As the creators of Muscle Milk® learned earlier this year, the Federal Trade Commission is serious about maintaining a rigorous “truth-in-advertising” standard, even throughout social media, even among all types of “influencers.”
The FTC’s concern, broadly speaking, is that consumers know when someone is getting paid to praise or promote a product or business.
Compensation could be as seemingly inconsequential as free product or even a discount on a product. Regardless, any incentive to speak on behalf of an advertiser should be construed as payment that transforms “speech” into “commercial speech.”
Likewise, “influencers” are not just paid spokespersons. If you place another business’s URL on your own website in return for profit, e.g., a commission on sales arising from click-throughs, then you must inform consumers of such affiliate marketing. Even an employee acting independently and genuinely in love with your product or service has to be careful, both to disclose the employment relationship and to follow your social media guidelines.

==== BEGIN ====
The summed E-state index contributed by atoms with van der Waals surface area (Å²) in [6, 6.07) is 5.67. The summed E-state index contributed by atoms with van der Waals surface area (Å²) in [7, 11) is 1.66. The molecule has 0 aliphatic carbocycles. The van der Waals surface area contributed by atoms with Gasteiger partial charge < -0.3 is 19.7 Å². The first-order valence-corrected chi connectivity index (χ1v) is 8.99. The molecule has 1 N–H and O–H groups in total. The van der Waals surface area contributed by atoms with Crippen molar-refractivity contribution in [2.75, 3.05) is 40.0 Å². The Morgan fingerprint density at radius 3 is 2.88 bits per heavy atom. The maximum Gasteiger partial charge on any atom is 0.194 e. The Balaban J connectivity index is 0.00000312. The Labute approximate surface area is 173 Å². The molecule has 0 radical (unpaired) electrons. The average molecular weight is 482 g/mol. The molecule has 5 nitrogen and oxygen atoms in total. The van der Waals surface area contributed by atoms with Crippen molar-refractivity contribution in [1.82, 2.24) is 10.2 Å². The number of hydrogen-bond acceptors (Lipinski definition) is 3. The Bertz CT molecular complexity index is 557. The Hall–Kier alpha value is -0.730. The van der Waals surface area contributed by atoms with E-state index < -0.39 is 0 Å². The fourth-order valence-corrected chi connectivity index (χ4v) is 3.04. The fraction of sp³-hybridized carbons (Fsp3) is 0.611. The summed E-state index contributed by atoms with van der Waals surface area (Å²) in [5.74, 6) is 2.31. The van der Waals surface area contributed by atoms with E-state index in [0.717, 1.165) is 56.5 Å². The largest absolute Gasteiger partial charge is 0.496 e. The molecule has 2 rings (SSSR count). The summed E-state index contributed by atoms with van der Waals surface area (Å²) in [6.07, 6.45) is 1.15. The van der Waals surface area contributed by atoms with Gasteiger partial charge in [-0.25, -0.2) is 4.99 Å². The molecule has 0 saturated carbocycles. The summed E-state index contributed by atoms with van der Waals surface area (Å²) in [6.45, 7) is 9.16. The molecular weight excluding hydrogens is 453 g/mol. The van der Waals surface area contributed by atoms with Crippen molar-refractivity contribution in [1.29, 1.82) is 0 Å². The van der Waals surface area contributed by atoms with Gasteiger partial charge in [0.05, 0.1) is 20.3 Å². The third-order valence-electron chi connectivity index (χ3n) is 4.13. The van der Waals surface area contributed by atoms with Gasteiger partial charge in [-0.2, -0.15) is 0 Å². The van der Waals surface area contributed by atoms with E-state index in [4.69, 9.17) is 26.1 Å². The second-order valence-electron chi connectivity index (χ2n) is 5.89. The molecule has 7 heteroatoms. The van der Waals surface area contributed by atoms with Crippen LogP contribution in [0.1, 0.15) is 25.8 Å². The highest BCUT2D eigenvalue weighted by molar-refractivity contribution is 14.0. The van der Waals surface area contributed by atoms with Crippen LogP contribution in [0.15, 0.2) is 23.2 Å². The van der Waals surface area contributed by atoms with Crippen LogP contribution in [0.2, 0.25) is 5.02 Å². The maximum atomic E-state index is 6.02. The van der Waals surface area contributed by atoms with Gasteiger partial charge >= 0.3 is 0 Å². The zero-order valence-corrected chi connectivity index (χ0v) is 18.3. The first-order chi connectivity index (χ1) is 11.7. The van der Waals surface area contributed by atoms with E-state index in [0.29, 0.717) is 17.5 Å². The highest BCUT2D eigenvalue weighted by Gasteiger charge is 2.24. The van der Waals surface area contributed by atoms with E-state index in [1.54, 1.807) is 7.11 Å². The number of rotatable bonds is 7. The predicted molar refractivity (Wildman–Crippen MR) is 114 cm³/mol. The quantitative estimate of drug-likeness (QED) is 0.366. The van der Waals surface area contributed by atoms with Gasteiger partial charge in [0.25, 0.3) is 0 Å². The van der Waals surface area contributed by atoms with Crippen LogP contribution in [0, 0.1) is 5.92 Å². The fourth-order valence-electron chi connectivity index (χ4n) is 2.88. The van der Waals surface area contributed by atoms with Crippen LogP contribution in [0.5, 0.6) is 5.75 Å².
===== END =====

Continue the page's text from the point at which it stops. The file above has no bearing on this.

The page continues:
If you have yet to develop in-house social media guidelines for your business, then you need to do so immediately. For a template, search for the guidelines created by the Gap, widely lauded as instructing employees on how blogging, tweeting, and posting can accurately reflect the company’s values and culture, drilling down on the kinds of social interactions the company seeks.
For additional help drafting your in-house social media policy, feel free to contact our office. I can design a policy specific to your company that addresses new technologies, fortifies protection of confidential material, protects your intellectual property, and remains cognizant of government requirements, including those from the FTC and the National Labor Relations Board.
David H. Faux